Regulators have increased their expectations on AML monitoring system governance in response to the growing complexity of financial institutions and their monitoring systems, and because of high profile monitoring failures in recent years. Financial institutions are expected to have appropriate processes around monitoring system development–a business requirements analysis, implementation and user acceptance testing, initial and ongoing validation and tuning. It is expected that monitoring systems will evolve with the bank's risk profile, therefore periodic evaluation of the system parameters and coverage are necessary as an institution adds new products and services or changes its geographic exposure.
The battle for talent
Another complicating factor is the shortage of and competition for experienced personnel. As larger banks build increasingly customized systems, the industry is seeing a bidding war for professionals with strong IT and AML experience. Community banks find it increasingly hard to attract the qualified talent they need to handle the monitoring workload. Some potential good news? In response to demand from bigger banks, a number of off-shoring and outsourcing options have sprung up to help deal with AML demands, some of which community banks are turning to, usually to help with transaction monitoring. However, outsourcing raises a number of new regulatory issues related to vendor risk management and oversight, and the privacy of customer data.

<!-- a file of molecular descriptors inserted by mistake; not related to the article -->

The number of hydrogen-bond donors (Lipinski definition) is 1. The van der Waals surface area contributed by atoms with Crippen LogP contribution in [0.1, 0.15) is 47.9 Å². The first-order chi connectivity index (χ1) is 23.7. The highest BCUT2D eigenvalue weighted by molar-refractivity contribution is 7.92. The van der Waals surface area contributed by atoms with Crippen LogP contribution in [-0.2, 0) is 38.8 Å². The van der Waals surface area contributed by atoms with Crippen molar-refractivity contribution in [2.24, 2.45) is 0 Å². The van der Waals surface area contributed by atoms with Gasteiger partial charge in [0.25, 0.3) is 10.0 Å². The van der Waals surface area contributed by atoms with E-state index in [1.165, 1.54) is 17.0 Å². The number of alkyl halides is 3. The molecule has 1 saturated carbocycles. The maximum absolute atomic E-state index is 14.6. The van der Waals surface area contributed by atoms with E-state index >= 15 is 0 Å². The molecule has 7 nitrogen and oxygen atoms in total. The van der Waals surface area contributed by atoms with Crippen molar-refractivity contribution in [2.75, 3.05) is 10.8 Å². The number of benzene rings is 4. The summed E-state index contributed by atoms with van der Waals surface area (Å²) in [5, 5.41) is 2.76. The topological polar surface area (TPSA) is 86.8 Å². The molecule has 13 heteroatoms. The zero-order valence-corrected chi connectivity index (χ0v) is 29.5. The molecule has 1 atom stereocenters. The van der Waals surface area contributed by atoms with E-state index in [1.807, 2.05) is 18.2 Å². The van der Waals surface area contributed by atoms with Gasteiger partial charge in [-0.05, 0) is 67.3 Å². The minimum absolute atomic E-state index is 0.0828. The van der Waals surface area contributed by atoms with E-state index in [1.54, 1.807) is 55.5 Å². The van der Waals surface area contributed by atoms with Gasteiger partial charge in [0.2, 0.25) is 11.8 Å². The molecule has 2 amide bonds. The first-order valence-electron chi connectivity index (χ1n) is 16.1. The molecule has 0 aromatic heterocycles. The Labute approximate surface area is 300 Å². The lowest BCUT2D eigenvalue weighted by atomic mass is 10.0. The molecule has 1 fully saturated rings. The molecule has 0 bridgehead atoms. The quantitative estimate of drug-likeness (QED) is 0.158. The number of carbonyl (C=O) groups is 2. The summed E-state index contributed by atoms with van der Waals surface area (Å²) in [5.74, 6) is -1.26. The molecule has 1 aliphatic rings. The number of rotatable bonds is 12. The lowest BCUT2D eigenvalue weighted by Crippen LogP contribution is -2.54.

Three steps to better AML technology
What can community banks do better to take advantage of evolving AML technologies?
First, pick the right tool. You should take a close look at your current risk profile and future plans and decide on an AML tool that is appropriate to your needs. The most expensive or sophisticated system may not be the best fit for the bank's mix of products, services and customers or the BSA and IT departments' size and level of expertise. Also, consider how well an AML tool will work with your current core and peripheral systems. Other considerations could include ease and level of access to archived transaction data, whether the system provides a global view of a customer across various lines of business. A useful exercise is to create a “wish list” of desired features in a monitoring system and compare the positive and negative aspects of your current system with the features of other systems on the market and their costs.
Second, tune early and often. No matter which AML tool you select, you will need to tune it to your unique environment prior to implementation. But that's only the beginning. You also need to continually adjust your AML system as your risk profile changes. As new customers are added, new markets are entered and new services are offered, your AML practices, procedures and tools all must be revisited to make sure that new risks are addressed effectively. Getting expert help in tuning the AML tool should be considered.
Third, give your IT department a seat at the table. BSA/AML compliance is getting more complicated every day and will continue to be the subject of considerable regulatory attention. If you include your IT leadership early in the planning for a new monitoring system or for major changes that will significantly impact the system such as new products or merging bank data from an acquisition, they can help you to anticipate and address potential technology issues before they become major problems.